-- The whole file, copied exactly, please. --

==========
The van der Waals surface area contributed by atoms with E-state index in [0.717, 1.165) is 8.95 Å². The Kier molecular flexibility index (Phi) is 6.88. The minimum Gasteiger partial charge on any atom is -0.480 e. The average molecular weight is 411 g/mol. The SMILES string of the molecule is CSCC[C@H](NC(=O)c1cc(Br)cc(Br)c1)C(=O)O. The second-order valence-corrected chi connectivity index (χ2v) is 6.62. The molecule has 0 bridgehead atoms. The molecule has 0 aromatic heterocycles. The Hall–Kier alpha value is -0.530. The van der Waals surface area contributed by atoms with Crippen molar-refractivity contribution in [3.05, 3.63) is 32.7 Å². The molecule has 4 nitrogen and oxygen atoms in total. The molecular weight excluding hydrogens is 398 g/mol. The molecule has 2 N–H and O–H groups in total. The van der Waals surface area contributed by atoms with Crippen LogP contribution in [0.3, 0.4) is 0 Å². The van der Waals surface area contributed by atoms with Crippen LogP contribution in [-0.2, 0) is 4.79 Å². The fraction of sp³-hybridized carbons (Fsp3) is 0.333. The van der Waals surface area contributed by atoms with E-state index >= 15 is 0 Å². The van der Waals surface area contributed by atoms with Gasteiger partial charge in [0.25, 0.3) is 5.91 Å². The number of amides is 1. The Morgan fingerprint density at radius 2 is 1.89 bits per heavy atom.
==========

The van der Waals surface area contributed by atoms with E-state index in [0.717, 1.165) is 8.95 Å². The Kier molecular flexibility index (Phi) is 6.88. The minimum Gasteiger partial charge on any atom is -0.480 e. The average molecular weight is 411 g/mol. The SMILES string of the molecule is CSCC[C@H](NC(=O)c1cc(Br)cc(Br)c1)C(=O)O. The second-order valence-corrected chi connectivity index (χ2v) is 6.62. The molecule has 0 bridgehead atoms. The molecule has 0 aromatic heterocycles. The Hall–Kier alpha value is -0.530. The van der Waals surface area contributed by atoms with Crippen molar-refractivity contribution in [3.05, 3.63) is 32.7 Å². The molecule has 4 nitrogen and oxygen atoms in total. The molecular weight excluding hydrogens is 398 g/mol. The molecule has 2 N–H and O–H groups in total. The van der Waals surface area contributed by atoms with Crippen LogP contribution in [0.3, 0.4) is 0 Å². The van der Waals surface area contributed by atoms with Crippen LogP contribution in [-0.2, 0) is 4.79 Å². The fraction of sp³-hybridized carbons (Fsp3) is 0.333. The van der Waals surface area contributed by atoms with E-state index >= 15 is 0 Å². The van der Waals surface area contributed by atoms with Gasteiger partial charge in [0.25, 0.3) is 5.91 Å². The number of amides is 1. The Morgan fingerprint density at radius 2 is 1.89 bits per heavy atom.